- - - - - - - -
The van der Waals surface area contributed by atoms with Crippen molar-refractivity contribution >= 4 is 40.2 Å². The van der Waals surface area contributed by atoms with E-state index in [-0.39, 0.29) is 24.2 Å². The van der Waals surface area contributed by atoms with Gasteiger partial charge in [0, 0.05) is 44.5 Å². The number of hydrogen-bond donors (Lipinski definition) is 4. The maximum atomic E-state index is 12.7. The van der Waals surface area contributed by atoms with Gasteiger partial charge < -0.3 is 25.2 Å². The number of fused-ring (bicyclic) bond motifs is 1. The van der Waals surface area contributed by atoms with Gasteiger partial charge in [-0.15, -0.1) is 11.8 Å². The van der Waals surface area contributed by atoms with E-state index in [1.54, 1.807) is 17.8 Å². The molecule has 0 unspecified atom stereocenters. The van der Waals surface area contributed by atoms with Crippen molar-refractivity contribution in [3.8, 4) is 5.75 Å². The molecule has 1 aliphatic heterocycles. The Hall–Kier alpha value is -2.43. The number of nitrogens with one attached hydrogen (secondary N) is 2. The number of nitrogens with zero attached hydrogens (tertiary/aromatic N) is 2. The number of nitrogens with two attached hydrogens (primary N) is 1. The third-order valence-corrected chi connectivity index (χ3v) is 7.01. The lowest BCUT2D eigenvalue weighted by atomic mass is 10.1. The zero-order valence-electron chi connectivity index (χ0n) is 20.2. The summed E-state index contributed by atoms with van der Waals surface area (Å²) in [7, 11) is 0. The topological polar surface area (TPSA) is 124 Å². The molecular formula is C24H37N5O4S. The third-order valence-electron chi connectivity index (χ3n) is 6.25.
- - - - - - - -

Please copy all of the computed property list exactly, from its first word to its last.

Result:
The van der Waals surface area contributed by atoms with Crippen molar-refractivity contribution >= 4 is 40.2 Å². The van der Waals surface area contributed by atoms with E-state index in [-0.39, 0.29) is 24.2 Å². The van der Waals surface area contributed by atoms with Gasteiger partial charge in [0, 0.05) is 44.5 Å². The number of hydrogen-bond donors (Lipinski definition) is 4. The maximum atomic E-state index is 12.7. The van der Waals surface area contributed by atoms with Gasteiger partial charge < -0.3 is 25.2 Å². The number of fused-ring (bicyclic) bond motifs is 1. The van der Waals surface area contributed by atoms with Gasteiger partial charge in [-0.15, -0.1) is 11.8 Å². The van der Waals surface area contributed by atoms with E-state index in [1.54, 1.807) is 17.8 Å². The molecule has 0 unspecified atom stereocenters. The van der Waals surface area contributed by atoms with Crippen molar-refractivity contribution in [3.8, 4) is 5.75 Å². The molecule has 1 aliphatic heterocycles. The Hall–Kier alpha value is -2.43. The number of nitrogens with one attached hydrogen (secondary N) is 2. The number of nitrogens with zero attached hydrogens (tertiary/aromatic N) is 2. The number of nitrogens with two attached hydrogens (primary N) is 1. The third-order valence-corrected chi connectivity index (χ3v) is 7.01. The lowest BCUT2D eigenvalue weighted by atomic mass is 10.1. The zero-order valence-electron chi connectivity index (χ0n) is 20.2. The summed E-state index contributed by atoms with van der Waals surface area (Å²) in [7, 11) is 0. The topological polar surface area (TPSA) is 124 Å². The molecular formula is C24H37N5O4S. The third-order valence-electron chi connectivity index (χ3n) is 6.25.